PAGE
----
I dunno. Maybe I'm missing something here. Maybe a lot. But Hexwood seems like a lot of under-digested ideas, cobbled together and rushed out. Fortunately, I do know that Diana Wynne Jones is capable of better.

Sunday, February 08, 2009

Theatre: Life & Beth

Arts Theatre, Cambridge, 7/2/2009.

One of the many odd gaps in my theatrical education involves Alan Ayckbourn. I've seen a few things of his on the TV from time to time, I believe, but I'm not sure I'd caught any on stage until we got to Absurd Person Singular at the Arts last November. But, yesterday, we followed that up with Life & Beth.

Actually, I suspect that this is relatively minor Ayckbourn. It's not terribly long (under two hours with the interval), it's got a fairly small cast, and it doesn't seem to be readable as much of a big political allegory. It's also pretty well impossible to discuss without giving away bits and pieces of the plot, so please be warned if you're going to catch this...

Actually, though, one doesn't need to know a lot about the plot to find, say, the big theatrical coup at the end of the first act not very surprising. The thing is generally a bit slight, to be honest; the overt jokes are few and far between, and only the central character is allowed any development; one of the others comes on completely mute, for rather weak reasons, and just stays that way. As all of the (living) characters are living lives of apparently-very-Ayckbournian quiet desperation, this makes the thing seriously bleak, if you let your attention shift from Beth herself. She ends up a bit better off, but by a not-very-startling route.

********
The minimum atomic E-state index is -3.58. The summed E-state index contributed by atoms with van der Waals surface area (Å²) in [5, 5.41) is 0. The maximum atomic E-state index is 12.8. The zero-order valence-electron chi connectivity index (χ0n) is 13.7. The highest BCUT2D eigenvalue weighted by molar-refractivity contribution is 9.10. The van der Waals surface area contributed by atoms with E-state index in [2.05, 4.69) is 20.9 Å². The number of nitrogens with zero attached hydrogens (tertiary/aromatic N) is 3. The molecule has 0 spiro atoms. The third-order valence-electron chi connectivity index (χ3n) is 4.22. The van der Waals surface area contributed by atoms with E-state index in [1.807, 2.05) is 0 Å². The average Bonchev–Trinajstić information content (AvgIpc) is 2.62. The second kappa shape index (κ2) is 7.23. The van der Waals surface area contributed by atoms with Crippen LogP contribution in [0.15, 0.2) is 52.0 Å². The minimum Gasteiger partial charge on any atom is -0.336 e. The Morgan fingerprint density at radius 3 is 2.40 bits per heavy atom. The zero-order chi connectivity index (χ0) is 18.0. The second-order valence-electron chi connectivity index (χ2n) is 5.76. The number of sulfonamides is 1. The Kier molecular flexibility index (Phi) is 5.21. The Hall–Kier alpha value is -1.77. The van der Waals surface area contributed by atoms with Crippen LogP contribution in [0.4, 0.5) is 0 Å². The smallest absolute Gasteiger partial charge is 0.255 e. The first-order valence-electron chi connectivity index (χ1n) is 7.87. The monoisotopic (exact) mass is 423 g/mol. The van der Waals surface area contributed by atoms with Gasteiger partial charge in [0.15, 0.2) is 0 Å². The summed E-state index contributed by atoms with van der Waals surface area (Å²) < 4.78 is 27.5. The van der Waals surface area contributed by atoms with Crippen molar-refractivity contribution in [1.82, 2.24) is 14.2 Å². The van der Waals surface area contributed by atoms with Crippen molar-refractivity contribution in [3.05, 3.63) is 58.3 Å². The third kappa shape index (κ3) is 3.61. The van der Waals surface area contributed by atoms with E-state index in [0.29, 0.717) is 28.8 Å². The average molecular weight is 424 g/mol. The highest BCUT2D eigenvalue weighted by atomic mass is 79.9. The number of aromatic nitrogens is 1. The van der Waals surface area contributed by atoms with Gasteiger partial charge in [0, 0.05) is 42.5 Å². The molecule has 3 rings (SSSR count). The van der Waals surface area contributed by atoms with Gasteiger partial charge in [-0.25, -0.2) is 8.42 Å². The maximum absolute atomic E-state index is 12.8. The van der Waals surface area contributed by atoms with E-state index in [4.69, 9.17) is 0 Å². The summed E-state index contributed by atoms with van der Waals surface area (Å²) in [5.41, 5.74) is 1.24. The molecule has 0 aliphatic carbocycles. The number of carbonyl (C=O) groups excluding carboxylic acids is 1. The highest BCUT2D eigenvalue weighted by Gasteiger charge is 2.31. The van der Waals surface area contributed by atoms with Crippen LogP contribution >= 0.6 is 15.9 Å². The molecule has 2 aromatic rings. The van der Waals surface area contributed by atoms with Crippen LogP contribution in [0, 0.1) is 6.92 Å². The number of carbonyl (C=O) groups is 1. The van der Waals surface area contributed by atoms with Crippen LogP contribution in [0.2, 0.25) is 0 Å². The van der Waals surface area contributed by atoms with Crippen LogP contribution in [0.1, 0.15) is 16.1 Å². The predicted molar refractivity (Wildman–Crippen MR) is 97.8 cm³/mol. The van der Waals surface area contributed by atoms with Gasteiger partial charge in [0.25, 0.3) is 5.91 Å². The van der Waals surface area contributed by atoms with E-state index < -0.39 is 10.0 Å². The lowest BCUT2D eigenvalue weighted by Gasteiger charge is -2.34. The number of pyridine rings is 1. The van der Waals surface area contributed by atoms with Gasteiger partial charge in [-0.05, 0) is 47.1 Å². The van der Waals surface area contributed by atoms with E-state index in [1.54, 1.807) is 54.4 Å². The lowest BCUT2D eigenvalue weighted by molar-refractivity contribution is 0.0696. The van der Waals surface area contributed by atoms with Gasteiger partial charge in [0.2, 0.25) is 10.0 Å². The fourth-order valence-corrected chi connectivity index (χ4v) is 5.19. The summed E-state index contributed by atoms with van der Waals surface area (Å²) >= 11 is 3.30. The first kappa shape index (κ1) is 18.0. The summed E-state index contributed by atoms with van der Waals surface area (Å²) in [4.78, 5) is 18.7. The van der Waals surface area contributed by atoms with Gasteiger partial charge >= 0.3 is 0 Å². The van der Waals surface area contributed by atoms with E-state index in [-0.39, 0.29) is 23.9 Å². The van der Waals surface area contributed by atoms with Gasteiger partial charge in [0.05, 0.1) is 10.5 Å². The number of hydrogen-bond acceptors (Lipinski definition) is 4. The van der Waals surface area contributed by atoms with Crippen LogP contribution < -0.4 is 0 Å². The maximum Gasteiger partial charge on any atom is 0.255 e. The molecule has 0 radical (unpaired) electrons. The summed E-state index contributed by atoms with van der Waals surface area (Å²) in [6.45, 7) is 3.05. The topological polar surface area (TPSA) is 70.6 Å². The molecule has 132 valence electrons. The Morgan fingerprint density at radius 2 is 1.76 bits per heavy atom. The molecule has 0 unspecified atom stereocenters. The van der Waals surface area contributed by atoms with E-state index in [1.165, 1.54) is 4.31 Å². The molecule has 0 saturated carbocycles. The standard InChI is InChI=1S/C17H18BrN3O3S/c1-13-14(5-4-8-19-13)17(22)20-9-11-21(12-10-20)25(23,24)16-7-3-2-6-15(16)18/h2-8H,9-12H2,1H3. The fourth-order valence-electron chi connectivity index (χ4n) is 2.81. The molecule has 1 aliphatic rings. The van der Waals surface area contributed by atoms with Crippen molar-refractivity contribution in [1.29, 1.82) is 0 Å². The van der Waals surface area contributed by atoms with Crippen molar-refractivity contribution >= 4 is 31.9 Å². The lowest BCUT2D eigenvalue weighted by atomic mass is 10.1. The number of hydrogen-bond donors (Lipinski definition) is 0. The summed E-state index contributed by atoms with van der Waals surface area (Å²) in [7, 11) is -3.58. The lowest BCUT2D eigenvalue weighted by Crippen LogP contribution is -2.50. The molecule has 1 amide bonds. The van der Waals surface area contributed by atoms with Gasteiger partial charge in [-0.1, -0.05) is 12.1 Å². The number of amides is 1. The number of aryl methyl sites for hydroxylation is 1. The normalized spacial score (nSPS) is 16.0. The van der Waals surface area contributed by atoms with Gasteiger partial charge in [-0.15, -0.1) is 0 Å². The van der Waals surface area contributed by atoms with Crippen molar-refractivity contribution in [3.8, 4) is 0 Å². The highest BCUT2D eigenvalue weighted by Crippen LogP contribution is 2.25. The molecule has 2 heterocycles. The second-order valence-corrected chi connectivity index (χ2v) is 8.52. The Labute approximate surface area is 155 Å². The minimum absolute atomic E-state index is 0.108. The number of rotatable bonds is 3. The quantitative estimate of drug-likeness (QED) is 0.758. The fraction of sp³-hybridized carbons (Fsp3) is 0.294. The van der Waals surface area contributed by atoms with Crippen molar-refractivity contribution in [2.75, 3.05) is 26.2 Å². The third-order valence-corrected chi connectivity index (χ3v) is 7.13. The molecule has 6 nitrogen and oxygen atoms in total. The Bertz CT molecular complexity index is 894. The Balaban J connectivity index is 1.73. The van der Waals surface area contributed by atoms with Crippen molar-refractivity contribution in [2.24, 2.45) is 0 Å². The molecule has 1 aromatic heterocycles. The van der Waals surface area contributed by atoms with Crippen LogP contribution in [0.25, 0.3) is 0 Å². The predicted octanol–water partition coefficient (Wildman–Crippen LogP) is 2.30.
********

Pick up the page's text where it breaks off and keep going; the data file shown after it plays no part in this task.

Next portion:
(Beth, by the way, was played by Liza Goddard, who ended up looking much more aged and careworn than she evidently does in reality. Marks for lack of actorly vanity there.)

The only things I was left wondering about were (a) how the central couple were so widely assumed to have a perfect marriage, when one of them was such a blatant, classical jerk, and (b) quite where Gordon actually went post mortem (assuming that he wasn't just a figment), as I think that there were some slightly dark hints.